Some of the things that the microcontroller can tell the TEA5767/68 single chip FM radio is Mute left/right, search up/down, mono/stereo, set band limits, and set Deemphasis. The Microcontroller can ask the TEA5767/68 status of the tuning, if the band limit is reached during scan, and query a number of settings.
Talk to me – this is what you can say to the TEA5767/68 over the communications bus
You can find details on all this in the application note in the Resources section of this posting.
What’s inside Diamond?
The appointed time arrived and I decided to deploy the plasma cutting torches and the surgical instruments. I scored two one-dollar radios – one to use and one to explore. The survival of the victim was not of concern to me.
Below is a series of images showing the disassembly
Out of the case
The buttoms are Power, Light, Scan, and Reset
When I got inside the radio it was not what I expected. I didn’t find the TEA5767/68. Instead I found an SC1088. Checking the internet, this is what I got
The SC1088 is a bipolar integrated circuit for use in mono portable and pocket radios. It is used when a minimum of peripheral components (of small dimensions and low costs) is important. The circuit contains a frequencylocked loop(FLL) system with an intermediate frequency (IF) of about 70kHz. Selectivity is achieved by active RC filters. Detuning related to the IF and too weak input signal is suppressed by the mute circuit.
Equipped with all stages of a mono receiver from antenna to audio output.
* Mute Circuit
* Search tuning with a single varicap diode
* Mechanical tuning with integrating AFC
* AM application supported
* Power supply polarity protection
* Power supply voltage down to 1.8V
Here is the block diagram for the SC1088
This is most likely close to a schematic that represents this radio. It some from the datasheet for the SC1088 which you can find in the Resources section of this posting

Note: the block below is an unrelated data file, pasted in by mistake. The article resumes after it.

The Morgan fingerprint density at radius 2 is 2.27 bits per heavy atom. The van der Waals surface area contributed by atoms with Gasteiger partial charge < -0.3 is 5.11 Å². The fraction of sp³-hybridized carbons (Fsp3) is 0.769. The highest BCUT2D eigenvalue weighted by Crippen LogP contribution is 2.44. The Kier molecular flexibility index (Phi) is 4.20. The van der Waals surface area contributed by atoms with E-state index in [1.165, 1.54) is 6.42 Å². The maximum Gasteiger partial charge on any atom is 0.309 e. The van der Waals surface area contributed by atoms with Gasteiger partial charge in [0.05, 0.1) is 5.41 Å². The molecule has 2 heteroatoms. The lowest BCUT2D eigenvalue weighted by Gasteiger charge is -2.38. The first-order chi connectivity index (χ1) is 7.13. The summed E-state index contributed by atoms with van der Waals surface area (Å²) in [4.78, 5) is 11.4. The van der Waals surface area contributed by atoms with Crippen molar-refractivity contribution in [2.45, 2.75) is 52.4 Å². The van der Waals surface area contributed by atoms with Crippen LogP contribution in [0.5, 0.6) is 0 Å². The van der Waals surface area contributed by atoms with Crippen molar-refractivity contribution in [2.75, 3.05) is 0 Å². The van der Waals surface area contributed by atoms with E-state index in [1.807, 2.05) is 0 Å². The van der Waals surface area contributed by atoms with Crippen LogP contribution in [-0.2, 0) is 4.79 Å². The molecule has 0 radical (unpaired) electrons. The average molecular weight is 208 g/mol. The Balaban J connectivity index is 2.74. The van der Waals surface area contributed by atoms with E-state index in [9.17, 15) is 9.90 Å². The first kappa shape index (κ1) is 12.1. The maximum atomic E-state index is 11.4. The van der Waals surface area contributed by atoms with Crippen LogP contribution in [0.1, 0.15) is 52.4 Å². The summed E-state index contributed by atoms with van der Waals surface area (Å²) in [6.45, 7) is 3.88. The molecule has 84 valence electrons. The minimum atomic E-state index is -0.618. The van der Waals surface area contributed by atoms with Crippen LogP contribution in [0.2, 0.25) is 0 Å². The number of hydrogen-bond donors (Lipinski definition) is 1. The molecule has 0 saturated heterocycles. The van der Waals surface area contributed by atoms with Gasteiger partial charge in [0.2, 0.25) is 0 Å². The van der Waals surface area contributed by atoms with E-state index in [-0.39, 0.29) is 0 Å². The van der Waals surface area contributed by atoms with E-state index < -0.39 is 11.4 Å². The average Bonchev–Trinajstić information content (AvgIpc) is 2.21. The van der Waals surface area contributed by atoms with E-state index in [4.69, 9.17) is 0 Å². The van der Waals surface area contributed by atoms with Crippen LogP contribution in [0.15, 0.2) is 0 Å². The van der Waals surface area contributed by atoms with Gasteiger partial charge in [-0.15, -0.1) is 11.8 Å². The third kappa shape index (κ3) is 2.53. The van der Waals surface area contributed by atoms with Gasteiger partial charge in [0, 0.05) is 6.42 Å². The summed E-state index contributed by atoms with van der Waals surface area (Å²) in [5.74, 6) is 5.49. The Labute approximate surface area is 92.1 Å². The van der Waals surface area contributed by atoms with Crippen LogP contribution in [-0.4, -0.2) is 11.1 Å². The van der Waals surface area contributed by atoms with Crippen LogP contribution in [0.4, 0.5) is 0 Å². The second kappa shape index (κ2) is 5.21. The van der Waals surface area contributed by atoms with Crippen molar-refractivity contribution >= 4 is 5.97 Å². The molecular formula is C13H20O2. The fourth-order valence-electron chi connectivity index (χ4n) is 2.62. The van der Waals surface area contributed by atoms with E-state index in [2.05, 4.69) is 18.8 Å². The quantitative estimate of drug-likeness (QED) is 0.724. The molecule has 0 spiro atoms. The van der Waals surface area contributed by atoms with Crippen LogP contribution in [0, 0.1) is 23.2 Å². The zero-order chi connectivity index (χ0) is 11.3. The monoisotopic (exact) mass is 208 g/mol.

Give me the China Price
Certainly the TEA5767/68 is for high end applications like mp3 players that have the built in FM radios. If you want the China price then you get the SC1088. From the diagrams you can see that the SC1088 can be set into search mode with a push of a button – no data bus, no microcontroller. The SC1088 is also capable of receiving AM. See the datasheet in the resources section to see its capabilities and application schematics.
I looked for pricing on these chips but it was not available without subitting an inquiry to a supplier.
While doing more research on this I found a few more web sites created by people who like to take things apart. On one of these sites the writer says he bought his single chip radio at Dollar Tree. He says he paid two dollars. That guy got ripped off – I paid one dollar
In 2009 the national conversation is about manufacturing going overseas. How much does it really cost to manufacture a FM radio, package it, get it over to the United States, put it into a distribution center, get it into the stores, and price it for one dollar? Can a retailer like Walmart price this at one dollar and still make a profit?
TEA5767/68 Application Note (highly recommended reading)
Other people wanting to know what’s inside Diamond
What will they think of next – how low can you go?